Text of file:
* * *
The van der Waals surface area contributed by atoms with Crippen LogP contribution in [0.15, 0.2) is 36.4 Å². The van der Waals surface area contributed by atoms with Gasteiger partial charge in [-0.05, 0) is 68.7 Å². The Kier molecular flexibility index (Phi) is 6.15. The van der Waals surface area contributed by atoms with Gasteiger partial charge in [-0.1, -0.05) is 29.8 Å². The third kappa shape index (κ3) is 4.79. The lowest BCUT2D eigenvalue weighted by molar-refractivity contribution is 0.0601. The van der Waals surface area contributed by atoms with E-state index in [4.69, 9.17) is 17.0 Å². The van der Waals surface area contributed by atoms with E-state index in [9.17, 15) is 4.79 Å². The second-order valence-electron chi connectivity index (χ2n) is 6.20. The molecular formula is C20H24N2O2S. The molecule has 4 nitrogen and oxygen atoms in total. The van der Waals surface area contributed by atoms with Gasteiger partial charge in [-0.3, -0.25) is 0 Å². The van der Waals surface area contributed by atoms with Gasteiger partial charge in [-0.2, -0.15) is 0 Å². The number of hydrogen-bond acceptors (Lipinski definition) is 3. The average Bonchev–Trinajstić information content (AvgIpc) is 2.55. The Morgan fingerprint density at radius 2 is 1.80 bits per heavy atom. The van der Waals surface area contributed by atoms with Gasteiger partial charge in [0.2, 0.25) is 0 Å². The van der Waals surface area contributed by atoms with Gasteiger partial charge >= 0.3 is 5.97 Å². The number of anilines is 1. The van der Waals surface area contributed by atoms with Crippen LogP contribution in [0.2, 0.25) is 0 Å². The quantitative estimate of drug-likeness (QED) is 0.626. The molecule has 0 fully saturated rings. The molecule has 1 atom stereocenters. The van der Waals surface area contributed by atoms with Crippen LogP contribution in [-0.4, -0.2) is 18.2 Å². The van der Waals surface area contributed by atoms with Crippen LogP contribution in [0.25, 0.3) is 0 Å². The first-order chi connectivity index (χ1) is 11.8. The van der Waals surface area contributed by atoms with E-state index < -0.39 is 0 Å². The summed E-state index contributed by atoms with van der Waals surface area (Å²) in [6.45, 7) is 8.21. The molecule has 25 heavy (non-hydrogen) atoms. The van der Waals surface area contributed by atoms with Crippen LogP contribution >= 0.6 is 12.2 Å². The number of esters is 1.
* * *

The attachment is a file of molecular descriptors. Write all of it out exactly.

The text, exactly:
The van der Waals surface area contributed by atoms with Crippen LogP contribution in [0.15, 0.2) is 36.4 Å². The van der Waals surface area contributed by atoms with Gasteiger partial charge in [-0.05, 0) is 68.7 Å². The Kier molecular flexibility index (Phi) is 6.15. The van der Waals surface area contributed by atoms with Gasteiger partial charge in [-0.1, -0.05) is 29.8 Å². The third kappa shape index (κ3) is 4.79. The lowest BCUT2D eigenvalue weighted by molar-refractivity contribution is 0.0601. The van der Waals surface area contributed by atoms with E-state index in [4.69, 9.17) is 17.0 Å². The van der Waals surface area contributed by atoms with E-state index in [9.17, 15) is 4.79 Å². The second-order valence-electron chi connectivity index (χ2n) is 6.20. The molecular formula is C20H24N2O2S. The molecule has 4 nitrogen and oxygen atoms in total. The van der Waals surface area contributed by atoms with Gasteiger partial charge in [-0.3, -0.25) is 0 Å². The van der Waals surface area contributed by atoms with Gasteiger partial charge in [-0.2, -0.15) is 0 Å². The number of hydrogen-bond acceptors (Lipinski definition) is 3. The average Bonchev–Trinajstić information content (AvgIpc) is 2.55. The Morgan fingerprint density at radius 2 is 1.80 bits per heavy atom. The van der Waals surface area contributed by atoms with Gasteiger partial charge in [0.2, 0.25) is 0 Å². The van der Waals surface area contributed by atoms with Gasteiger partial charge >= 0.3 is 5.97 Å². The number of anilines is 1. The van der Waals surface area contributed by atoms with Crippen LogP contribution in [0.2, 0.25) is 0 Å². The quantitative estimate of drug-likeness (QED) is 0.626. The molecule has 0 fully saturated rings. The molecule has 1 atom stereocenters. The van der Waals surface area contributed by atoms with Crippen LogP contribution in [-0.4, -0.2) is 18.2 Å². The van der Waals surface area contributed by atoms with Crippen LogP contribution in [0.25, 0.3) is 0 Å². The first-order chi connectivity index (χ1) is 11.8. The van der Waals surface area contributed by atoms with E-state index < -0.39 is 0 Å². The summed E-state index contributed by atoms with van der Waals surface area (Å²) in [6.45, 7) is 8.21. The molecule has 25 heavy (non-hydrogen) atoms. The van der Waals surface area contributed by atoms with Crippen LogP contribution >= 0.6 is 12.2 Å². The number of esters is 1.